The safe harbor regime which was initiated by the Central Board of Direct Taxes (“CBDT”) in the year 2013 has now taken another leap to the relief of the Indian taxpayers. On 7th June, the CBDT published a notification making significant changes to the safe harbor rules by amending the Income Tax Rules, 1962. These changes have simplified and enhanced the safe harbor regime in India and are being construed in a positive light by tax payers as of now. At this juncture, we bring to you a simplified note on the working of the safe harbor mechanism along with its related concepts.

To provide certainty to taxpayers, to align safe harbor margins with industry standards and to enlarge the scope of safe harbor transactions, the CBDT has notified a new safe harbor regime.[1] Before proceeding with the salient features of this notification, we take a moment to explain in brief as to what constitutes the safe harbor regime.

Transfer Pricing:

“Transfer price is, thus, a price which represents the value of good; or services between independently operating units of an organisation. But, the expression "transfer pricing" generally refers to prices of transactions between associated enterprises which may take place under conditions differing from those taking place between independent enterprises.”[2]

Many multinational enterprises, having establishments in different countries, adopt different business methods to escape or evade taxes by selling their products/ services, at very low prices, to their entity in a foreign country, having lesser tax duties than the home countries where such products/ services are manufactured. These countries then sell these products/ services where lesser tax duties are applicable. This way the foreign entity makes a huge profit and the home country of the products shows a loss dominant balance sheet, thereby paying lesser and lesser taxes. This is the crux of transfer pricing.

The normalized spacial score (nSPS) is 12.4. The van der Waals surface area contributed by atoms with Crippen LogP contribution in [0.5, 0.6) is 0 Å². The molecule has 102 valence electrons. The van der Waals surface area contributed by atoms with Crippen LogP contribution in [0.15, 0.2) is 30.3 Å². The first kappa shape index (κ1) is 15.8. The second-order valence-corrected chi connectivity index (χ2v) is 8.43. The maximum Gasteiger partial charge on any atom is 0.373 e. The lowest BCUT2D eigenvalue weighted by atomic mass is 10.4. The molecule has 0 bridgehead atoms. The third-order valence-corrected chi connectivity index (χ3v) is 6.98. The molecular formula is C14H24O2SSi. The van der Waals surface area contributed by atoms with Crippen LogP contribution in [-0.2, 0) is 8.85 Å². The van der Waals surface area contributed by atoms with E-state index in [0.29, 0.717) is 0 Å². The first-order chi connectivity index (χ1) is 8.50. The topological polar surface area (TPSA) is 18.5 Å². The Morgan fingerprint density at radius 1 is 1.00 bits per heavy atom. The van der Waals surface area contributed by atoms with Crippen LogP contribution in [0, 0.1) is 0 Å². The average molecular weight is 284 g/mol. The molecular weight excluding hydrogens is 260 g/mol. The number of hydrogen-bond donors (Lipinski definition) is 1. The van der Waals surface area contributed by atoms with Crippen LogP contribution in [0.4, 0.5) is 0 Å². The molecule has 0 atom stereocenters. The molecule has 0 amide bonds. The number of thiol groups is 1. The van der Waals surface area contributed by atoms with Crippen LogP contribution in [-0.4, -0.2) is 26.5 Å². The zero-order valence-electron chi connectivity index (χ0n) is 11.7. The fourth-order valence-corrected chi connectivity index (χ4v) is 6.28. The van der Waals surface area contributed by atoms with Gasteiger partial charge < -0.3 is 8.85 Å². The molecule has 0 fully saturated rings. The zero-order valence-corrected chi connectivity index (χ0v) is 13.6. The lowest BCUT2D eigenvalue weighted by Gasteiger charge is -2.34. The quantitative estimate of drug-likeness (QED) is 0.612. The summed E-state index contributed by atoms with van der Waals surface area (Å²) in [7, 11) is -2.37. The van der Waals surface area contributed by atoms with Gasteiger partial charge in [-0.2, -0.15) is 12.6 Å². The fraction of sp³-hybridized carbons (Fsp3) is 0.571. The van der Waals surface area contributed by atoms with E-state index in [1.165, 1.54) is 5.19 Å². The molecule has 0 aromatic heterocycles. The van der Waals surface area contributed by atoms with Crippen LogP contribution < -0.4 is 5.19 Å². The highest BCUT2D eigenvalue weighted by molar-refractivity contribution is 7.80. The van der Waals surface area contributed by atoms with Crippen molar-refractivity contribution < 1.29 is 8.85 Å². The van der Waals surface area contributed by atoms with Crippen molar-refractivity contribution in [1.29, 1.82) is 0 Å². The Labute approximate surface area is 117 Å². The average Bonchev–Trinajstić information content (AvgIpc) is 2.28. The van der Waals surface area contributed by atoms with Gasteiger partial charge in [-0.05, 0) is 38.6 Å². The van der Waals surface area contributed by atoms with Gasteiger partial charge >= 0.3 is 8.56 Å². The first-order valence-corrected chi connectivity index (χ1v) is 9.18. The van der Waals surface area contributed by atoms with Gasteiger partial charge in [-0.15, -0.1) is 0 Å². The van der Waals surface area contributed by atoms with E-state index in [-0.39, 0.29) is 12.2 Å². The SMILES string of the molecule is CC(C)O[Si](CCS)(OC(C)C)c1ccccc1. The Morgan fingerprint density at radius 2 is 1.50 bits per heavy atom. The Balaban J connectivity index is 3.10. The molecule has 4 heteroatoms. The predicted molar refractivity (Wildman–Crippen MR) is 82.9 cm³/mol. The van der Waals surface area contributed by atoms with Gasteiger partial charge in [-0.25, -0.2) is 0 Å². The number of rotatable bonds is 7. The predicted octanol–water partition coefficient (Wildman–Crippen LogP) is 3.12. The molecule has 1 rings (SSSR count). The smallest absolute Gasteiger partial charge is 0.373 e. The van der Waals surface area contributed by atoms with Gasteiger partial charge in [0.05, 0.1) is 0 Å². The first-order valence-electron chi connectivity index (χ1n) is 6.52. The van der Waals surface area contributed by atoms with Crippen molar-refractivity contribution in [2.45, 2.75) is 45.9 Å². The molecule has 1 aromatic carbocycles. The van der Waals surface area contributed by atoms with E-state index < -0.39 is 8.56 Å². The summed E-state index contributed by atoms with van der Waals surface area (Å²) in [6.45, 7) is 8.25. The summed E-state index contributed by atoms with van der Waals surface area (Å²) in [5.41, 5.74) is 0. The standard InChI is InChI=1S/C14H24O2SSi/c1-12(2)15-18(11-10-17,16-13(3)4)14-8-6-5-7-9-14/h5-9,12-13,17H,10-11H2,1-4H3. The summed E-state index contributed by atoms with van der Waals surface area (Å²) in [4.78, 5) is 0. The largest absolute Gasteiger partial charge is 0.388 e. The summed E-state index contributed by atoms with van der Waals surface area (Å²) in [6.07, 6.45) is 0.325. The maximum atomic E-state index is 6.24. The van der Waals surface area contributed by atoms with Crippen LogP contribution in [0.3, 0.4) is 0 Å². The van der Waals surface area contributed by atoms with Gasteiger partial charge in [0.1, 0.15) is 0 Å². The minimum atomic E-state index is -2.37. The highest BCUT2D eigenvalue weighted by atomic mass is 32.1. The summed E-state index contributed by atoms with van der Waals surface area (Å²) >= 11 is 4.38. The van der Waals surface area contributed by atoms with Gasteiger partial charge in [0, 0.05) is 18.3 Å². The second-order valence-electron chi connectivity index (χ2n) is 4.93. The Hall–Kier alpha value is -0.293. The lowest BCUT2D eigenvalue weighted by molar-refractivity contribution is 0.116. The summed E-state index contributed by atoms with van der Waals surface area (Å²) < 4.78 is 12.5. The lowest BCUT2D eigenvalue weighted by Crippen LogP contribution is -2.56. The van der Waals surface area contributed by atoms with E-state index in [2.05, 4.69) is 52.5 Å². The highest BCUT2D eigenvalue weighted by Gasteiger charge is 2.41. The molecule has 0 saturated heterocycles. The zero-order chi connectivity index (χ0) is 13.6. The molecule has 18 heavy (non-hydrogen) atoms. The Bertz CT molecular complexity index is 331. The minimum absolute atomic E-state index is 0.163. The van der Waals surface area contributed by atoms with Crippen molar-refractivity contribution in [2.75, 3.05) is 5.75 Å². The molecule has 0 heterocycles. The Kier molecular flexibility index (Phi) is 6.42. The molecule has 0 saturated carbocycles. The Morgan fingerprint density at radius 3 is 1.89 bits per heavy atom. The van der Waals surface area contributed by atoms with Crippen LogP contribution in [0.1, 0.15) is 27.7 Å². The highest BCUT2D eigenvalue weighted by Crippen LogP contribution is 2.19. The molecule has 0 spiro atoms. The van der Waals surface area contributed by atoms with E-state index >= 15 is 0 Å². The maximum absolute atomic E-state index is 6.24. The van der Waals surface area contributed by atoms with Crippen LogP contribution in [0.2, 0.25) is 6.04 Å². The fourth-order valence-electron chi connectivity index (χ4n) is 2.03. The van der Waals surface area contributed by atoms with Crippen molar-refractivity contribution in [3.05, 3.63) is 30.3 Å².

The Income Tax authorities regulate transfer pricing setting a threshold limit below which the entity cannot sell its products/ services via intra group transactions.

Safe Harbour:

Safe harbour is basically a method of regulating transfer pricing by setting up a minimum revenue/ margin which if satisfied by the eligible assesse, the Assessing Officer will accept whatever price is declared by the assesse for providing products/ services to his foreign counter part.

Safe harbour is a boon to these assesssees. By safe harbor, the authorities trust the assesse declared price and accept it. However, this trust is conditional. The assesse has to pass through three filtering stages to become eligible to the benefits of safe harbor.

Firstly, the assessee has to opt for this route. The provisions for application of safe harbor are optional. Secondly, only certain types of entities are eligible. These majorly include entities providing software development services, services related to IT, internet development, contract R & D related software development or general pharmaceutical development or intragroup loans or corporate guarantees etc. These are prescribed in detail in Rule 10TB. Lastly, the transactions should be those prescribed in Rule 10TC. Another important point for qualification is that minimum limit for safe harbor in case of various sectors has to be adhered to.

The new regime initiated by the recently released notifications, has many positive features. It is to be effective from 1st of April, 2017, i.e. A.Y. 2017-18 and shall continue to remain in force for two immediately succeeding years thereafter, i.e. up to A.Y. 2019-2020.

A new category of transactions being “Receipt of Low Value-Adding Intra-Group Services” has been introduced.

The CBDT has introduced a gradation in rates for knowledge process outsourcing services, a structure of 3 different rates of 24%, 21% and 18% has been provided, based on employee cost to operating cost ratio, replacing the single rate of 25% in the previous regime.[3]

In respect of transactions involving provision of contract research and development services wholly or partly relating to software development and provision of contract research and development services wholly or partly relating to generic pharmaceutical drugs, safe harbour margins have been reduced to 24% from 30% and 29% respectively in the previous regime.[4]

In case of risks in intra-group loans denominated in foreign currency, they will be benchmarked to the 6-month London Inter-Bank Offer Rate (LIBOR) as on 30th September of the relevant year and on loans denominated in Indian Rupees to the 1-year SBI MCLR as on 1st April of the relevant year.

We look forward to the positive effect of this new regime in the coming assessment years.